We generally respect a person’s refusal to be interviewed. However, in the public interest we may choose to disregard the refusal, especially in investigative reporting or when a person plays a key role in an event of public interest.
In such cases we first try to persuade the person to be interviewed. If he or she continues to refuse and we consider it essential to record his or her reaction to our questions, we may confront the person, in person or by telephone, and record his or her statements without obtaining consent. A decision to confront a person who has refused an interview will be discussed in advance with senior editorial management. We will resort to this form of interview in the public interest, not simply for stylistic effect.
When we suspect a person of criminal activity or of obvious abuse, contacting this person to arrange an interview may cause that person to flee. We may then consider it necessary to confront and record this person without prior contact. This exceptional procedure requires prior authorization by the Director.
By definition, for the simulation to work, the cameras would have to remain hidden. The goal, according to programmers, was not to merely show that there are people who would agree with the sentiments being hawked, but to talk to them about why. Since they had to move quickly, the visual impact of the reporter jumping out of the car to talk to people was uncomfortable, and given the way it is usually used, conveyed a “gotcha” moment. I believe this was not their intent. Ms. Harvey pointed out to me that the interviews with people who bought t-shirts and spoke with the reporter were run in their entirety.
CBC policy on production states:
Form is important in information programming. Production techniques contribute to the meaning of our content and its impact. They help focus attention and can facilitate understanding. Our use of production techniques is consistent with factual accuracy and fairness in our reporting. This means we make judicious choices when information content is presented with music or visual effects that could affect perception or impact.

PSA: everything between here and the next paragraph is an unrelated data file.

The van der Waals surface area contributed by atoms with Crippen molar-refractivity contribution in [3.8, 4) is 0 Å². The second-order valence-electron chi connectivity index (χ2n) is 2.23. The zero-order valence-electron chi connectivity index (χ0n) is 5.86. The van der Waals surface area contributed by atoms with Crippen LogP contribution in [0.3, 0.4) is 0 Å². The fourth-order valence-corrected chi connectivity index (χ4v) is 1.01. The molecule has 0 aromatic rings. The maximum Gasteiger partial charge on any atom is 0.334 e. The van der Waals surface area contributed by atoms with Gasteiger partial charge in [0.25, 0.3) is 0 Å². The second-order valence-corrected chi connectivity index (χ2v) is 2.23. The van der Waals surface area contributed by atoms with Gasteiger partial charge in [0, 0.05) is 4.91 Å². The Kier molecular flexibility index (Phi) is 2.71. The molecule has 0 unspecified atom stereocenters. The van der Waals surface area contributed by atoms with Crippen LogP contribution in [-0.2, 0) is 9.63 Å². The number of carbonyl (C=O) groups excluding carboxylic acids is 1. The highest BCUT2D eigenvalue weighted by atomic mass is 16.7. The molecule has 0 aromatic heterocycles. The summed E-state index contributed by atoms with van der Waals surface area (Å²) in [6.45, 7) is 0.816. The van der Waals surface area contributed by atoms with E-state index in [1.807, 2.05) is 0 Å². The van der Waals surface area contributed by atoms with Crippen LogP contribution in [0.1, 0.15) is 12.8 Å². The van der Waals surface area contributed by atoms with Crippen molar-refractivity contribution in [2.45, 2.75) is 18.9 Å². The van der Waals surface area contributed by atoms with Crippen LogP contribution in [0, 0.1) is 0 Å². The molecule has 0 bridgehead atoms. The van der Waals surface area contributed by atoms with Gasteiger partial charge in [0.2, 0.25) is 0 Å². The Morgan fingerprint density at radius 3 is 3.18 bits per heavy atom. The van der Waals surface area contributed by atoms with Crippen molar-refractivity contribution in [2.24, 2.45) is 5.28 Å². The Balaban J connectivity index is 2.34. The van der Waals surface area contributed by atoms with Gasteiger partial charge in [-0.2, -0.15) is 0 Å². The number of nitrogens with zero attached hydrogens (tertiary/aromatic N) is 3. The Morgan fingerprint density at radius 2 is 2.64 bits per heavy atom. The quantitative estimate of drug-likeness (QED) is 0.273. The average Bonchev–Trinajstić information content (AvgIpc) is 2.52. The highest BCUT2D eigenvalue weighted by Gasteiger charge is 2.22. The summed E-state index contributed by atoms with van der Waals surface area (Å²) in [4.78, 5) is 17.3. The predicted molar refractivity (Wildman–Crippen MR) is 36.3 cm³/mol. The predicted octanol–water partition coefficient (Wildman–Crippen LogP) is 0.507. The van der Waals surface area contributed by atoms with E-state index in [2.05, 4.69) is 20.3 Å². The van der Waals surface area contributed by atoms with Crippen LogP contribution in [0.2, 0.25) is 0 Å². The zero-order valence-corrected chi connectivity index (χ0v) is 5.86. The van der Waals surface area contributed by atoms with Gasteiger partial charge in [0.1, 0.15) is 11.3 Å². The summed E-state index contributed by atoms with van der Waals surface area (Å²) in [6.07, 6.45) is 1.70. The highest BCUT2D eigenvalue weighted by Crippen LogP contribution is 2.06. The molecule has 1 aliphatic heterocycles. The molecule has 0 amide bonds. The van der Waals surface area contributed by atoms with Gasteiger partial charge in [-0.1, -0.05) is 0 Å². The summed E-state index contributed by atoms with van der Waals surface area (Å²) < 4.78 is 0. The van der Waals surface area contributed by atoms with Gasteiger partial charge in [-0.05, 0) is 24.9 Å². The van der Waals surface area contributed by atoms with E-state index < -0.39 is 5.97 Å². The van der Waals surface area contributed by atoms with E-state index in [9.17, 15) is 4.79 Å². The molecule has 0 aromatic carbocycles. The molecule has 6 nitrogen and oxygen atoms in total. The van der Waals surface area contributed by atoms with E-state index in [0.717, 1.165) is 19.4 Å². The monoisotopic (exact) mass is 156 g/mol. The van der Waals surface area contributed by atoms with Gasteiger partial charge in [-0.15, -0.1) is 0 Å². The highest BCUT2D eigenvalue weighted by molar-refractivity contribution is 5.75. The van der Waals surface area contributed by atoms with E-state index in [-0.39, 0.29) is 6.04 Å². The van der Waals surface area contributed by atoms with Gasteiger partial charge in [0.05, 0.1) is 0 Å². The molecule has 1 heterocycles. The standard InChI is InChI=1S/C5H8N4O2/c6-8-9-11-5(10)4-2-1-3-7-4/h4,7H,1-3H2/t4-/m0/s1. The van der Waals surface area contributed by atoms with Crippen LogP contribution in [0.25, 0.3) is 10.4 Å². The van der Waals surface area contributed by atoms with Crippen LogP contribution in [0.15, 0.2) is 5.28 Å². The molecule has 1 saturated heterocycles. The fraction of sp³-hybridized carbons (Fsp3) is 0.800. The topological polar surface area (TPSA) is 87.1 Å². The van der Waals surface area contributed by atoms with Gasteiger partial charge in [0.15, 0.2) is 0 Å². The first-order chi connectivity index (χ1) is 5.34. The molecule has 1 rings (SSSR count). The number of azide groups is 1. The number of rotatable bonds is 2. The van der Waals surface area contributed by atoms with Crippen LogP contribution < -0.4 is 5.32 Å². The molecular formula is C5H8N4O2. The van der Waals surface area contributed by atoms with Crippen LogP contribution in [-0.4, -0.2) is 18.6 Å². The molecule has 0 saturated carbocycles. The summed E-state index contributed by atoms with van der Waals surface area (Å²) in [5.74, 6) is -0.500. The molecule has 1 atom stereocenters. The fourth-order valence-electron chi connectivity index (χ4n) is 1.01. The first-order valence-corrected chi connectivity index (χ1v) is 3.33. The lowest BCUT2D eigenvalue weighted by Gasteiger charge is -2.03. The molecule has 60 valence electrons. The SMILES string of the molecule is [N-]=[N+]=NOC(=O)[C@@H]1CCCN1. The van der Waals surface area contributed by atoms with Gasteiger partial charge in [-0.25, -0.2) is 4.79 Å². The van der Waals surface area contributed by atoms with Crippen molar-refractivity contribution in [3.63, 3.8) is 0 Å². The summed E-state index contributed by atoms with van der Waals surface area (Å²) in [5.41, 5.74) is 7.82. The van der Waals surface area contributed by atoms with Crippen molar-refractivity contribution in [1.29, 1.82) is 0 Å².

We are clear and open about the production methods we use, so the audience can put our images, sound and statements in their proper context. We advise the audience of the use of certain techniques, for example the re-enactment of a scene, the use of archival material in scenes of current events or the use of clandestine methods.
The programmers were diligent in advising the audience about the techniques used, but the technique got in the way of the stated journalistic goal.
There is policy on re-enactments, but that would involve the use of actors to recreate a situation that actually did occur. The relevant guidance from this policy would be the need to clearly indicate the technique being used. The programmers were diligent in their description and repeated warning that the actor hawking t-shirts was a fabrication. Mixing forms and techniques, the simulation coupled with an almost-signature Marketplace use of what was essentially an interview without consent, created the impression of entrapment. People confronted on the street with a reporter emerging out of a car is not conducive to thoughtful dialogue. I am also not convinced that there are no other means to get people to talk about those sentiments other than approaching them after they buy a t-shirt. It certainly did not require getting people to buy t-shirts to document the reality that there are people who support the sentiments behind them. The programme itself provided ample documentation from other sources and real-life episodes of racially-motivated attacks. The simulation technique worked against the clarity and depth the programmers said they were seeking. The segment held up a moment in time on streets in three communities. I do not think that it contributed to a further understanding of the underlying issues, and therefore is not journalistically justified.
The mixing of fiction and fact in a current affairs programme is high risk. There may be circumstances where the knowledge or understanding of an important public issue could only be achieved by the use of this technique. Management might want to develop some guidelines and a checklist for its use.